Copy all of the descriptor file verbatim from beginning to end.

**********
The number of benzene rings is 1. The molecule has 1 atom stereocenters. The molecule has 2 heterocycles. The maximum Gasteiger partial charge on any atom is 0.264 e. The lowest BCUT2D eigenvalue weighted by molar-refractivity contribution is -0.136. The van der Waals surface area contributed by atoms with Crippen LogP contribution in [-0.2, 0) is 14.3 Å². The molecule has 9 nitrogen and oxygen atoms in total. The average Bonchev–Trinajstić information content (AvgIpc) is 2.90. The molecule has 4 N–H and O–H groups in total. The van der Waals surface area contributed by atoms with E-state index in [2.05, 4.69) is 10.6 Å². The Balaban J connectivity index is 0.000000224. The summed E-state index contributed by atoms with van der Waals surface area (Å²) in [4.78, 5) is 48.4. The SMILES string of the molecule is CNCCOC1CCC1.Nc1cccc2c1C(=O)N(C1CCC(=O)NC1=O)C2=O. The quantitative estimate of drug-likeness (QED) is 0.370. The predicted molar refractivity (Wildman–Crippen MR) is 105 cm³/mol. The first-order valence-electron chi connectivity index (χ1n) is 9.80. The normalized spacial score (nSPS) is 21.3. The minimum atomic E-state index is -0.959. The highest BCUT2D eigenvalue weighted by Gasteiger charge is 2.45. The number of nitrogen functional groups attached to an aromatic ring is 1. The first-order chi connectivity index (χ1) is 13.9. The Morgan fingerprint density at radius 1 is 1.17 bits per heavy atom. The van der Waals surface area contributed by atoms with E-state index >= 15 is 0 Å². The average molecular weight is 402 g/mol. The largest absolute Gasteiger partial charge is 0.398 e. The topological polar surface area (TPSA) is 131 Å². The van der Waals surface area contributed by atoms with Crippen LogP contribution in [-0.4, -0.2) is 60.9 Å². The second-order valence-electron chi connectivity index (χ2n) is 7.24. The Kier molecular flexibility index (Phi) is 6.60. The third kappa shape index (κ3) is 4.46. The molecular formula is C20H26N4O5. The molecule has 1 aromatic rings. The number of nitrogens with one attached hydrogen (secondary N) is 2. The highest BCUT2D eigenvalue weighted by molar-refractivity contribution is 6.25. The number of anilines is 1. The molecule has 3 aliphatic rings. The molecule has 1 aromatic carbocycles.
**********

The number of benzene rings is 1. The molecule has 1 atom stereocenters. The molecule has 2 heterocycles. The maximum Gasteiger partial charge on any atom is 0.264 e. The lowest BCUT2D eigenvalue weighted by molar-refractivity contribution is -0.136. The van der Waals surface area contributed by atoms with Crippen LogP contribution in [-0.2, 0) is 14.3 Å². The molecule has 9 nitrogen and oxygen atoms in total. The average Bonchev–Trinajstić information content (AvgIpc) is 2.90. The molecule has 4 N–H and O–H groups in total. The van der Waals surface area contributed by atoms with E-state index in [2.05, 4.69) is 10.6 Å². The Balaban J connectivity index is 0.000000224. The summed E-state index contributed by atoms with van der Waals surface area (Å²) in [4.78, 5) is 48.4. The SMILES string of the molecule is CNCCOC1CCC1.Nc1cccc2c1C(=O)N(C1CCC(=O)NC1=O)C2=O. The quantitative estimate of drug-likeness (QED) is 0.370. The predicted molar refractivity (Wildman–Crippen MR) is 105 cm³/mol. The first-order valence-electron chi connectivity index (χ1n) is 9.80. The normalized spacial score (nSPS) is 21.3. The minimum atomic E-state index is -0.959. The highest BCUT2D eigenvalue weighted by Gasteiger charge is 2.45. The number of nitrogen functional groups attached to an aromatic ring is 1. The first-order chi connectivity index (χ1) is 13.9. The Morgan fingerprint density at radius 1 is 1.17 bits per heavy atom. The van der Waals surface area contributed by atoms with E-state index >= 15 is 0 Å². The average molecular weight is 402 g/mol. The largest absolute Gasteiger partial charge is 0.398 e. The topological polar surface area (TPSA) is 131 Å². The van der Waals surface area contributed by atoms with Crippen LogP contribution in [-0.4, -0.2) is 60.9 Å². The second-order valence-electron chi connectivity index (χ2n) is 7.24. The Kier molecular flexibility index (Phi) is 6.60. The third kappa shape index (κ3) is 4.46. The molecular formula is C20H26N4O5. The molecule has 1 aromatic rings. The number of nitrogens with one attached hydrogen (secondary N) is 2. The highest BCUT2D eigenvalue weighted by molar-refractivity contribution is 6.25. The number of anilines is 1. The molecule has 3 aliphatic rings. The molecule has 1 aromatic carbocycles.